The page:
Flying and Fighting with VMF-323
Marine Fighting Squadron 323 (VMF-323) was commissioned on August 1, 1943, and was quickly brought up to combat-ready status under the leadership of young Maj. George Axtell Jr. Instilling great discipline and aggressive fighter tactics, the men of VMF-323 certainly earned their squadron’s nickname as the “Death Rattlers.” At the controls of the F4U and FG-1 Corsairs, the men of VMF-323 not only provided ground support for the island-hopping Marines below but also shot down more than 124 Japanese planes. Here is the story of three such men who, by their own accounts, were each “just doing my job.”
Maj. Gen. George C. Axtell Jr., USMC, Ret. “When I was promoted to the rank of major in 1943 and given command of a Marine fighter squadron, VMF-323, at the ripe old age of 22, I suddenly became the youngest squadron commander in the Marine Corps. I may have been tough and hard on them and had very little patience for screwups, but my role as CO [commanding officer] was not to make friends. My role was to mold boys into men, creating the deadliest, most highly trained fighter pilots in the world at the controls of the Corsair.
“To me, the Corsair was the nicest fighter I had flown at the time, even better than the F6F Hellcat. The F4U was very smooth; steady; and a delightful, stable gun platform. We could also carry a large assortment of ordnance, including napalm, rockets, and bombs, as we supported the Marines on the ground during the island-hopping campaign.
“I was leading a flight of eight Corsairs in the late afternoon of April 22, orbiting above the picket ships that formed a defensive ring around Okinawa, as their radar scanned the skies for incoming kamikazes. One of the Corsairs had to abort because of mechanical problems, so we were down to seven as we flew circles above the ships at 25,000 feet. I received a vector from the controllers to proceed about 50 miles north of Aguni Shima. The weather was lousy with cloud cover all over the sky as we flew in and out of rain clouds. That was the trick of the kamikazes: to use a weather front as a shield and fly on the back side of it as they made their way south from Japan. Today was no different.
“All of a sudden, we popped out of a cloud, and there were enemy airplanes all over the place. They were below us at between 5,000 and 10,000 feet, heading for our ships. There must have been 40–50 Japanese Aichi D3A ‘Val’ dive-bombers, all of them hell bent on dying for the Emperor of Japan. Those were the worst ones because they were normally the tough ones to shoot down; they just didn’t give a damn! I dove our seven Corsairs down onto the Vals, as I led the first flight of four Corsairs and my XO [executive officer], Maj. Jefferson Dorroh, led the other three. Airplanes were going up and down all over the sky, as I swung into one of the Vals, identified it, and gave him a burst. He blew up in front of me. I went looking for more, as did my section leader Lt. [Jeremiah] O’Keefe.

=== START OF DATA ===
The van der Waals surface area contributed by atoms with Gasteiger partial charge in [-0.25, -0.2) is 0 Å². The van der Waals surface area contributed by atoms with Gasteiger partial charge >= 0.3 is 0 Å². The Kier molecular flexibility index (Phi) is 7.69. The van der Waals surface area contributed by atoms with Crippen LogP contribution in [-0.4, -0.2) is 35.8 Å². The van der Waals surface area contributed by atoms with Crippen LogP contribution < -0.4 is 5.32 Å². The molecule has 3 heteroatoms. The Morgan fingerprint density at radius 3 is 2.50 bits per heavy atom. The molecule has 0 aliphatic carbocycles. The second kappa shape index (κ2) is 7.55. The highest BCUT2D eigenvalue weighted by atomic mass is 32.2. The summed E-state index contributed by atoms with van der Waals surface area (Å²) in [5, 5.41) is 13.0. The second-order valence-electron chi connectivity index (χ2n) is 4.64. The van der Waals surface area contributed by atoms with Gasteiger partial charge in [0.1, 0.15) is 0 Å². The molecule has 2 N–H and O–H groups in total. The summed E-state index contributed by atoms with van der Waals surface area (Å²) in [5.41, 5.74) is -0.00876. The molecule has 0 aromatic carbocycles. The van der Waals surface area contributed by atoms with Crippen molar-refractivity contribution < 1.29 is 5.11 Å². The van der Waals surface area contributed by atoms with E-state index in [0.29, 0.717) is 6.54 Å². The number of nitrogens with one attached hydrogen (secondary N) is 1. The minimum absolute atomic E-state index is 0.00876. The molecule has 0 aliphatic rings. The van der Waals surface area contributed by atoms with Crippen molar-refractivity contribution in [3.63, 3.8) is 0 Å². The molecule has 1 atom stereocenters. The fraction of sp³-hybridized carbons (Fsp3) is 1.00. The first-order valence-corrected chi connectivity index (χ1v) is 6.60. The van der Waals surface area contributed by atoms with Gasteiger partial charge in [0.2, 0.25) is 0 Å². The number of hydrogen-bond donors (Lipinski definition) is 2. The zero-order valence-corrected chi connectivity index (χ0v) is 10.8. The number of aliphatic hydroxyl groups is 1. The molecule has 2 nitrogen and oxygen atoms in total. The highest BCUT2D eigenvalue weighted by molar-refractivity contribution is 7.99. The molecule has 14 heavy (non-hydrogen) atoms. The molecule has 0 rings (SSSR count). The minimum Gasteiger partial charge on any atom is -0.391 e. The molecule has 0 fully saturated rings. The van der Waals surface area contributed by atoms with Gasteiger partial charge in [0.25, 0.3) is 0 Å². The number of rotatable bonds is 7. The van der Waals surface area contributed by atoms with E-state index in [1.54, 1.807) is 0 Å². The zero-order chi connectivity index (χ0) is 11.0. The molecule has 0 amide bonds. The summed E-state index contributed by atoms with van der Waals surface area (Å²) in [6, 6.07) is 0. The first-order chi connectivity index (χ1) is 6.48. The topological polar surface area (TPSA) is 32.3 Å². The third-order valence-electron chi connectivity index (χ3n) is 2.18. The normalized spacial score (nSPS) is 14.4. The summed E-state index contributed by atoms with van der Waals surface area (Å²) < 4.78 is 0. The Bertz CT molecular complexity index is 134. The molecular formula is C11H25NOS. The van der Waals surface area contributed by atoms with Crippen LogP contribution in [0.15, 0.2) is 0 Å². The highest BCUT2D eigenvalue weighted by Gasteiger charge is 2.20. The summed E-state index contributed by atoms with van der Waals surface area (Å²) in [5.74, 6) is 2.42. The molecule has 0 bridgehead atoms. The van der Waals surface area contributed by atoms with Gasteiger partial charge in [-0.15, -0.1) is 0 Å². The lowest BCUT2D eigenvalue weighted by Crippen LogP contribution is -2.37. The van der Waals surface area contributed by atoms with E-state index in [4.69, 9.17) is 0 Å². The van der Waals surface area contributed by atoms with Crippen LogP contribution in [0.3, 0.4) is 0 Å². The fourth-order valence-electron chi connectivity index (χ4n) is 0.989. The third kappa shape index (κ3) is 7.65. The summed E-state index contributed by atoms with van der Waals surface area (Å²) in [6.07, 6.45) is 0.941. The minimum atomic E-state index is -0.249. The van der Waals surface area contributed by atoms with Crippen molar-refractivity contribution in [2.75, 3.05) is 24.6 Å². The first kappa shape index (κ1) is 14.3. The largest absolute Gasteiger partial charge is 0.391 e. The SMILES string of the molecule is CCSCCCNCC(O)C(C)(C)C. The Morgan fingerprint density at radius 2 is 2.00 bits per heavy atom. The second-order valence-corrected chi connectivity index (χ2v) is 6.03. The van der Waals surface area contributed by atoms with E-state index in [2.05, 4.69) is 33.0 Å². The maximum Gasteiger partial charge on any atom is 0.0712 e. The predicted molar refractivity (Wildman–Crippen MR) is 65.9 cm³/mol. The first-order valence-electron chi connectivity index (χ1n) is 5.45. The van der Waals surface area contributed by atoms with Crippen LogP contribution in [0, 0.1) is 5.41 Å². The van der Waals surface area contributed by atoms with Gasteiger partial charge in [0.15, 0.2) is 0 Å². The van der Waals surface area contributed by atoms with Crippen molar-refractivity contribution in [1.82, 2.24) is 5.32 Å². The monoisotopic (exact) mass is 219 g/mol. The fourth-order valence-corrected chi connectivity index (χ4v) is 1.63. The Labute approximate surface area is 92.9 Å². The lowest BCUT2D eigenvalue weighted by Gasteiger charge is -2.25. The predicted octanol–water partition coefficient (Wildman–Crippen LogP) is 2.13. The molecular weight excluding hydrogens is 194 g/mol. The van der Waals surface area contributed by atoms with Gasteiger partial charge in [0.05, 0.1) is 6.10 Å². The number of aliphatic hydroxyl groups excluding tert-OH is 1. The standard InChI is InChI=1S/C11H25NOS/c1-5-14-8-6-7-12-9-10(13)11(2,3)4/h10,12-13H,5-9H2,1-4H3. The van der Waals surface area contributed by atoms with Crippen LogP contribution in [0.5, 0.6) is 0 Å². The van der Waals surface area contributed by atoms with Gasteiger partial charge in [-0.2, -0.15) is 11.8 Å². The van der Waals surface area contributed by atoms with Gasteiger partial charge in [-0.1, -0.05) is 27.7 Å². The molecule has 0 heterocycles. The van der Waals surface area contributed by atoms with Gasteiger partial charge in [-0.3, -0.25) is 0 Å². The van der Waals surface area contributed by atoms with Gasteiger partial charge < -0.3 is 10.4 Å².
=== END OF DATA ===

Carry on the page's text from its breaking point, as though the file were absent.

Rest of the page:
“The weather was horrible, but you get spaces where you can see three or four miles. One moment you’re in a rain shower, and suddenly, when you come out of it, you find a Val on the other side of a cloud. You go in until you get so damn close that it fills up your gunsight; you swing in behind them and shoot the airplane that’s in front of you, as you look around for the next one. We trained not to shoot from too far out and to get in as close as you could. You’re not thinking; our training taught us to just react and to go into it. The one hard-and-fast rule is to kill them, to destroy the enemy. We knew we were more highly trained, and always thought we were better than anything or anybody else out there. Never once did we think otherwise. Anything less and you were dead. By the time it was all said and done, I got five Vals and damaged some others. Maj. Dorroh bagged six and Lt. O’Keefe shot down five, as our squadron, as a whole, accounted for 24.75 victories that day.” [Editor’s note: George Axtell was awarded the Navy Cross for extraordinary heroism on this mission.]
Lt. Jeremiah O’Keefe, USMCR, Ret. “We were terribly impressed with the Corsair. We thought it was a wonderful airplane, and we really felt honored and delighted to have an opportunity to fly it. At that time, it was one of the finest airplanes in existence, although the only other fighter I had flown was the little Grumman F4F Wildcat. Stepping up to a Corsair was a big improvement because it proved to be both an aerial gunfighter and a great ground-support weapons platform. The Corsair had an enormous capacity to carry rockets, machine guns, napalm, or regular bombs.
“Our squadron had been in the South Pacific for almost a year and had not seen any enemy action during that time. We flew a lot of patrols over islands that had already been captured or bypassed by Allied ground forces, and there was no aerial opposition to speak of. Our squadron had been given the nickname of ‘Death Rattlers,’ named after the venomous rattlesnake of the American West, so it was only a matter of time before we would make our first kills when we entered the combat arena in April of 1945 led by our CO, Maj. Axtell, as we orbited over the picket ships off Okinawa.
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